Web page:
There are different types of retaining walls and there is almost always one style that will work for your outdoor space. The appropriateness of a retaining wall depends on factors like yard size, elevation, and drainage of the desired installation area. When you familiarize yourself with the most common retaining wall styles, it will be easier to decide what type of wall you’re interested in having installed, especially with help from an experienced landscape design expert.
The Purpose of a Retaining Wall
Retaining walls are intended to keep sloping, hilly areas of earth firmly in place. These strong, secure structures receive horizontal pressure from natural elements and hardscaping elements, ensuring that the weight that falls upon the retaining wall is held in place.
This hardscaping construction delivers a functional and cosmetic solution for yards that are particularly problematic and suffer from:
- Runoff: Stop soil and water with this draining system that prevents foundation leaks and damage.
- Unusable areas: Improve space that has long seemed wholly unusable by eliminating excessive moisture and sinking.
- Infringement: Reduce the encroaching hillside or slope and create a safe, flat area for a patio or garden.
- Soil erosion: Keep foundation intact by holding back soil.
Types of Retaining Walls for Private Homes
Retaining walls make it possible to create a design that includes freestanding landscaping positioned strategically throughout the yard. From flower beds to patios, areas can be designated as a homeowner sees fit. Some of the most common types of retaining walls include:
- Gravity wall: Typically used in home garden, this is the standard for retaining walls and holds earth back with its weight.
- Piling wall: Metal poles or lumber is driven deep into the ground for exceptional support and the lower portion of this wall is held in place with soil so the wall can withstand a heavy backload.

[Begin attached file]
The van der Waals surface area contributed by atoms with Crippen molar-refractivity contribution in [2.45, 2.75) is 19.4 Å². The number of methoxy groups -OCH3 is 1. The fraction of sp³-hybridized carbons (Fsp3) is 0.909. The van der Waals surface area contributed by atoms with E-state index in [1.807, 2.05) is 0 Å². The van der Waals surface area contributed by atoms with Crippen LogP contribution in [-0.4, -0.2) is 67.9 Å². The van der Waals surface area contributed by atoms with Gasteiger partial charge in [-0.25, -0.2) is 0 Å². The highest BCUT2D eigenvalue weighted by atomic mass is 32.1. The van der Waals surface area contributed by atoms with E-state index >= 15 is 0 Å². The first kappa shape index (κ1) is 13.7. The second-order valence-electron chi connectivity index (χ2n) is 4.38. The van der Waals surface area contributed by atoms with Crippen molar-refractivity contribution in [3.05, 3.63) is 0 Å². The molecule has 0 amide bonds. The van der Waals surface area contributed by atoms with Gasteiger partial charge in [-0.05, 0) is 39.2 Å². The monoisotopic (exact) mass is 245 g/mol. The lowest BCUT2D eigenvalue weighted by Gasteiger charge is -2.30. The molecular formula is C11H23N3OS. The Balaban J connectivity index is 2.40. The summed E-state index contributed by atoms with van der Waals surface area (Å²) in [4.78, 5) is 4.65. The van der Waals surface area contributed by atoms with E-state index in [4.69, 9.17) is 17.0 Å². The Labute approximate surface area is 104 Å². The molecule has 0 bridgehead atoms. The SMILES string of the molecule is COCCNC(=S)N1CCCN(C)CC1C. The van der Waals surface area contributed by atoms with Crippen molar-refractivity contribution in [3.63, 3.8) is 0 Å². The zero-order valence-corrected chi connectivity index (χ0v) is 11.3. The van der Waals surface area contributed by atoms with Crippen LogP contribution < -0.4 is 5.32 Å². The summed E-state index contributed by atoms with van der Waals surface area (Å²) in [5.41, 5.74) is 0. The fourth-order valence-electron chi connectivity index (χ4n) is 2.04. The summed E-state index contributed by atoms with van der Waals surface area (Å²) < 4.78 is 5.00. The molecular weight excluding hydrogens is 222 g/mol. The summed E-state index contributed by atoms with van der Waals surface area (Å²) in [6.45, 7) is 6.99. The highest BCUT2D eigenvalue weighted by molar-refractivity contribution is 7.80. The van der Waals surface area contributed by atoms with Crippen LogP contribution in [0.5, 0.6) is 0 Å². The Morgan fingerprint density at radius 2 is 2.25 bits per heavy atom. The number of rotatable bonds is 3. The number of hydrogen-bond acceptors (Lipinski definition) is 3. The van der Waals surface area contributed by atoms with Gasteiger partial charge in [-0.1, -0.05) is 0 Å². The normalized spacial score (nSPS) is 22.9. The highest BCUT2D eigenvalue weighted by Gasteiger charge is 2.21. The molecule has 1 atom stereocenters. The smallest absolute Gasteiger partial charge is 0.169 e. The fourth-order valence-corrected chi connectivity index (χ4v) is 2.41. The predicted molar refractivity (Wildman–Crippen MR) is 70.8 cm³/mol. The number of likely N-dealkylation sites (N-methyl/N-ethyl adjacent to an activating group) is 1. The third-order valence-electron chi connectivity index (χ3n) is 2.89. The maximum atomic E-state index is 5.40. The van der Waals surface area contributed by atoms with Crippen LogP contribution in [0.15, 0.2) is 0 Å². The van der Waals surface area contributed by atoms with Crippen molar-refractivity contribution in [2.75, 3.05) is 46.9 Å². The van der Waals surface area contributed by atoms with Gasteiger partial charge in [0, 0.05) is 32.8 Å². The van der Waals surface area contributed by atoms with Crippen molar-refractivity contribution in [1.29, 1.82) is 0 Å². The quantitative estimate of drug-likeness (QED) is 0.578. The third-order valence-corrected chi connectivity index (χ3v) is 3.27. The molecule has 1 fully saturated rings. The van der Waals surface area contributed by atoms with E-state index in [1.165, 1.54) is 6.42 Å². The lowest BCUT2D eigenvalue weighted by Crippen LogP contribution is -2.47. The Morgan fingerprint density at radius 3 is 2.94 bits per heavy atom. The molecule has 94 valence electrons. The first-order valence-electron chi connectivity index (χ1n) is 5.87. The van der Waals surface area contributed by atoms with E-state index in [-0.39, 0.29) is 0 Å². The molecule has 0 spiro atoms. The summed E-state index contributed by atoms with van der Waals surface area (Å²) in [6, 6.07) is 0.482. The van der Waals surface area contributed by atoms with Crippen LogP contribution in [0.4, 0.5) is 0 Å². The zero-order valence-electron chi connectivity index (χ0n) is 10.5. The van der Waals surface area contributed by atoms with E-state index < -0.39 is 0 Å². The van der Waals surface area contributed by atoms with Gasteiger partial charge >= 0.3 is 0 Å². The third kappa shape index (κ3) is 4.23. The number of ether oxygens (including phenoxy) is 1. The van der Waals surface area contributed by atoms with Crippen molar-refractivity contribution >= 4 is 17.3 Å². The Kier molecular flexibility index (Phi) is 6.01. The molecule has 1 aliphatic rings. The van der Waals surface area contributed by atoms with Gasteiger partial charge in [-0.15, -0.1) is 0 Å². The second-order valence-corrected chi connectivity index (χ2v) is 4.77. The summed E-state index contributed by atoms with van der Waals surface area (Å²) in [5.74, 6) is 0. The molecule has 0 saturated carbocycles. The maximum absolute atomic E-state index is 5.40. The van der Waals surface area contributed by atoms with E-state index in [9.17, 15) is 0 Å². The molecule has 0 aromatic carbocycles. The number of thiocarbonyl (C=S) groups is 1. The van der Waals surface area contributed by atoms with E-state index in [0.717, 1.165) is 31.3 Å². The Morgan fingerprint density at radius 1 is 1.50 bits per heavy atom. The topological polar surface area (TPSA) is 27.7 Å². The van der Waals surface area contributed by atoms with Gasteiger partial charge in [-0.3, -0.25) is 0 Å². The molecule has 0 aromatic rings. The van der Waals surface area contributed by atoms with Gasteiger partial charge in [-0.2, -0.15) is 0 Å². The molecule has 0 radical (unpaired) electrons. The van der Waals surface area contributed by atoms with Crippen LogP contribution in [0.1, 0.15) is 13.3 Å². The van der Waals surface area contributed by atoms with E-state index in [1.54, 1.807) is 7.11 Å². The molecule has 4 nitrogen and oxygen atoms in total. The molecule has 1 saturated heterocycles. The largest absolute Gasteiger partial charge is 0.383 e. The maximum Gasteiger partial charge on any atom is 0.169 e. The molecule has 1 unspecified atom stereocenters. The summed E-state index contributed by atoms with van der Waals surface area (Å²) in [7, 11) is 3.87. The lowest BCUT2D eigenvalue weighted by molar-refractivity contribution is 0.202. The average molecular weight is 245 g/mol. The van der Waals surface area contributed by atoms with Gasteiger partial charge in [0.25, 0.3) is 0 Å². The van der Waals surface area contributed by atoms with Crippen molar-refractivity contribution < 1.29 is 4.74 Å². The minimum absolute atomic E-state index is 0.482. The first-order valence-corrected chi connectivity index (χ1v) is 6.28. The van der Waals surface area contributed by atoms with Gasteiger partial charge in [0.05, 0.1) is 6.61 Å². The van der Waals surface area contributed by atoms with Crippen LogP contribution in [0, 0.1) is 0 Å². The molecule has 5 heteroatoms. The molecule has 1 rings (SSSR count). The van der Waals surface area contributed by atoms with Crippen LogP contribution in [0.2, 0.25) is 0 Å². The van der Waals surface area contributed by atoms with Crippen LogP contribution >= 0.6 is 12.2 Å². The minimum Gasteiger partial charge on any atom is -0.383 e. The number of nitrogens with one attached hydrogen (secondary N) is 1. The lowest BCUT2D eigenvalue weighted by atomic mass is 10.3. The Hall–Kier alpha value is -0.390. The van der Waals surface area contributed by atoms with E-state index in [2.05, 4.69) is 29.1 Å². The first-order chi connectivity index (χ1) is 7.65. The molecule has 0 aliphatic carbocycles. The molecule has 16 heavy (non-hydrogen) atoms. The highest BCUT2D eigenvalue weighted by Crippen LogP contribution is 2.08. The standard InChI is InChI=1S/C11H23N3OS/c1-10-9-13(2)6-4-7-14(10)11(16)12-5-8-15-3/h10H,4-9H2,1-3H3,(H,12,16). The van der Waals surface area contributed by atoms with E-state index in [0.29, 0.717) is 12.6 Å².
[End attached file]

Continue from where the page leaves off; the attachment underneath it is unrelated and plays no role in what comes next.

- Cantilever wall: A cantilever is a horizontal arm that extends into the soil and uses the earth that works against the wall to stabilize itself.
- Anchored wall: The strongest type of retaining wall, this design uses expanding anchors that hold the wall in place with cables.
Elements of a Retaining Wall
While the types of retaining walls have their unique elements that make their identification easy, there are some features that typically common across the board:
- Built higher than 3 feet.
- Building permits required.
- Footing for a secure foundation.
- Draining pipe.
- Stone, brick, or treated timber front.
Retaining walls are not to be confused with garden walls, which are only about 2 feet high or shorter. Garden walls are designed for aesthetics only, softening the hardscape around a yard so there is an attractive combination of soft and hard features.
Landscaping Design in Michigan
A retaining wall delivers beauty and power to land you may have never considered usable. Feel comfortable and safe in your outdoor space with the addition of this hardscape into your landscape. Contact Visionary Landscaping in Shelby Township to discuss your vision and schedule a consultation.